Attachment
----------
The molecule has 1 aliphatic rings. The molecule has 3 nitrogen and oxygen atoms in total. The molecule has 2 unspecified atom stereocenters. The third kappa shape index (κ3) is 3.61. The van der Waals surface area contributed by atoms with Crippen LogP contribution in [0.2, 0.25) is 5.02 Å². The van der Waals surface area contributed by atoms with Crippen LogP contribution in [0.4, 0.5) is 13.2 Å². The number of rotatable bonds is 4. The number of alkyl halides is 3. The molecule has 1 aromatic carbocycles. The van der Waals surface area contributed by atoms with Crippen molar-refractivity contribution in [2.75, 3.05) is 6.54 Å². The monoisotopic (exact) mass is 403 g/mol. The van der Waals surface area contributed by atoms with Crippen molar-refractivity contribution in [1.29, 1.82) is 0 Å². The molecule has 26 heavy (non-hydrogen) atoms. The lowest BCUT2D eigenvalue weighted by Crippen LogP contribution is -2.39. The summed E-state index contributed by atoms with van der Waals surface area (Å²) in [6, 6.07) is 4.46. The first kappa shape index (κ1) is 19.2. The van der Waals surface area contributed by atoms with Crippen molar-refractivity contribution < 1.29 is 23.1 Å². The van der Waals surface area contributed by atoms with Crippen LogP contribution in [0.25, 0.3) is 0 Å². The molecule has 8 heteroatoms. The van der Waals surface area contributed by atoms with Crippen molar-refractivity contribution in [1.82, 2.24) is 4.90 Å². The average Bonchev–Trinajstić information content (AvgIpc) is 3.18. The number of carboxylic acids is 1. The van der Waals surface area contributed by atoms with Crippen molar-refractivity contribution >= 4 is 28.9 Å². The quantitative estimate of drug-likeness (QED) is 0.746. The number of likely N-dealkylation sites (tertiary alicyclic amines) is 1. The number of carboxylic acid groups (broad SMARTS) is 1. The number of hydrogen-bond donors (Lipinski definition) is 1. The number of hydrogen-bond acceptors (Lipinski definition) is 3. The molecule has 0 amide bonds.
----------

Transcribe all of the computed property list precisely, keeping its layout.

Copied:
The molecule has 1 aliphatic rings. The molecule has 3 nitrogen and oxygen atoms in total. The molecule has 2 unspecified atom stereocenters. The third kappa shape index (κ3) is 3.61. The van der Waals surface area contributed by atoms with Crippen LogP contribution in [0.2, 0.25) is 5.02 Å². The van der Waals surface area contributed by atoms with Crippen LogP contribution in [0.4, 0.5) is 13.2 Å². The number of rotatable bonds is 4. The number of alkyl halides is 3. The molecule has 1 aromatic carbocycles. The van der Waals surface area contributed by atoms with Crippen molar-refractivity contribution in [2.75, 3.05) is 6.54 Å². The monoisotopic (exact) mass is 403 g/mol. The van der Waals surface area contributed by atoms with Crippen molar-refractivity contribution in [1.29, 1.82) is 0 Å². The molecule has 26 heavy (non-hydrogen) atoms. The lowest BCUT2D eigenvalue weighted by Crippen LogP contribution is -2.39. The summed E-state index contributed by atoms with van der Waals surface area (Å²) in [6, 6.07) is 4.46. The first kappa shape index (κ1) is 19.2. The van der Waals surface area contributed by atoms with Crippen molar-refractivity contribution < 1.29 is 23.1 Å². The van der Waals surface area contributed by atoms with Crippen LogP contribution in [0.25, 0.3) is 0 Å². The molecule has 8 heteroatoms. The van der Waals surface area contributed by atoms with Crippen molar-refractivity contribution in [1.82, 2.24) is 4.90 Å². The average Bonchev–Trinajstić information content (AvgIpc) is 3.18. The number of carboxylic acids is 1. The van der Waals surface area contributed by atoms with Crippen molar-refractivity contribution >= 4 is 28.9 Å². The quantitative estimate of drug-likeness (QED) is 0.746. The number of likely N-dealkylation sites (tertiary alicyclic amines) is 1. The number of carboxylic acid groups (broad SMARTS) is 1. The number of hydrogen-bond donors (Lipinski definition) is 1. The number of hydrogen-bond acceptors (Lipinski definition) is 3. The molecule has 0 amide bonds.